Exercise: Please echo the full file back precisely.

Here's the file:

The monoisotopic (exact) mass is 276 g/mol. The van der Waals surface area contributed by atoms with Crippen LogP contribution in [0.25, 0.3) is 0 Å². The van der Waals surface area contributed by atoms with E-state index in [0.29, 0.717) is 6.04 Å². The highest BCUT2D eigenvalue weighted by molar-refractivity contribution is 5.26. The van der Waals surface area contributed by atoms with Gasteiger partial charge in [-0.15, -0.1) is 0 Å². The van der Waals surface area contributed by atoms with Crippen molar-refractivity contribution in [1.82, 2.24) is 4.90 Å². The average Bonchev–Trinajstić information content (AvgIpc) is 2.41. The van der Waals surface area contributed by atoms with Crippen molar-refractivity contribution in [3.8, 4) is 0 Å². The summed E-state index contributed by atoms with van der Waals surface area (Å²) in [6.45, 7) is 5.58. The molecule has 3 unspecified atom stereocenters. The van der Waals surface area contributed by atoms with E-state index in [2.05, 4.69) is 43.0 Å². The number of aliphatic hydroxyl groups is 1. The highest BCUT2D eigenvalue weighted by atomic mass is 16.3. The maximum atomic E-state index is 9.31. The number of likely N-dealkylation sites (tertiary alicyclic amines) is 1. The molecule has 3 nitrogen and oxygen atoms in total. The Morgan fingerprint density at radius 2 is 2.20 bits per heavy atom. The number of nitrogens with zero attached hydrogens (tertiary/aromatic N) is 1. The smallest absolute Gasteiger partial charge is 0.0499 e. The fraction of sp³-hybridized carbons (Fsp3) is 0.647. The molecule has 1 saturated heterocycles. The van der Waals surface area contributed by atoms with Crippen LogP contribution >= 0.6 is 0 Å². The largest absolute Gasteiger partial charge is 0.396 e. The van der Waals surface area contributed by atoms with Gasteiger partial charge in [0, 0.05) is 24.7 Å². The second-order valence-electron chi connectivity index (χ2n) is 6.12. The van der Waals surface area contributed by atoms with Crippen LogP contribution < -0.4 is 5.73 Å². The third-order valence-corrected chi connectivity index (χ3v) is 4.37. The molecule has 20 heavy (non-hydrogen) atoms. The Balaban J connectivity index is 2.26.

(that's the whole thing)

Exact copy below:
The monoisotopic (exact) mass is 276 g/mol. The van der Waals surface area contributed by atoms with Crippen LogP contribution in [0.25, 0.3) is 0 Å². The van der Waals surface area contributed by atoms with E-state index in [0.29, 0.717) is 6.04 Å². The highest BCUT2D eigenvalue weighted by molar-refractivity contribution is 5.26. The van der Waals surface area contributed by atoms with Gasteiger partial charge in [-0.15, -0.1) is 0 Å². The van der Waals surface area contributed by atoms with Crippen molar-refractivity contribution in [1.82, 2.24) is 4.90 Å². The average Bonchev–Trinajstić information content (AvgIpc) is 2.41. The van der Waals surface area contributed by atoms with Crippen molar-refractivity contribution in [3.8, 4) is 0 Å². The summed E-state index contributed by atoms with van der Waals surface area (Å²) in [6.45, 7) is 5.58. The molecule has 3 unspecified atom stereocenters. The van der Waals surface area contributed by atoms with E-state index in [2.05, 4.69) is 43.0 Å². The number of aliphatic hydroxyl groups is 1. The highest BCUT2D eigenvalue weighted by atomic mass is 16.3. The maximum atomic E-state index is 9.31. The number of likely N-dealkylation sites (tertiary alicyclic amines) is 1. The molecule has 3 nitrogen and oxygen atoms in total. The Morgan fingerprint density at radius 2 is 2.20 bits per heavy atom. The number of nitrogens with zero attached hydrogens (tertiary/aromatic N) is 1. The smallest absolute Gasteiger partial charge is 0.0499 e. The fraction of sp³-hybridized carbons (Fsp3) is 0.647. The molecule has 1 saturated heterocycles. The van der Waals surface area contributed by atoms with Crippen LogP contribution >= 0.6 is 0 Å². The largest absolute Gasteiger partial charge is 0.396 e. The van der Waals surface area contributed by atoms with Gasteiger partial charge in [0, 0.05) is 24.7 Å². The second-order valence-electron chi connectivity index (χ2n) is 6.12. The van der Waals surface area contributed by atoms with Crippen LogP contribution < -0.4 is 5.73 Å². The third-order valence-corrected chi connectivity index (χ3v) is 4.37. The molecule has 20 heavy (non-hydrogen) atoms. The Balaban J connectivity index is 2.26.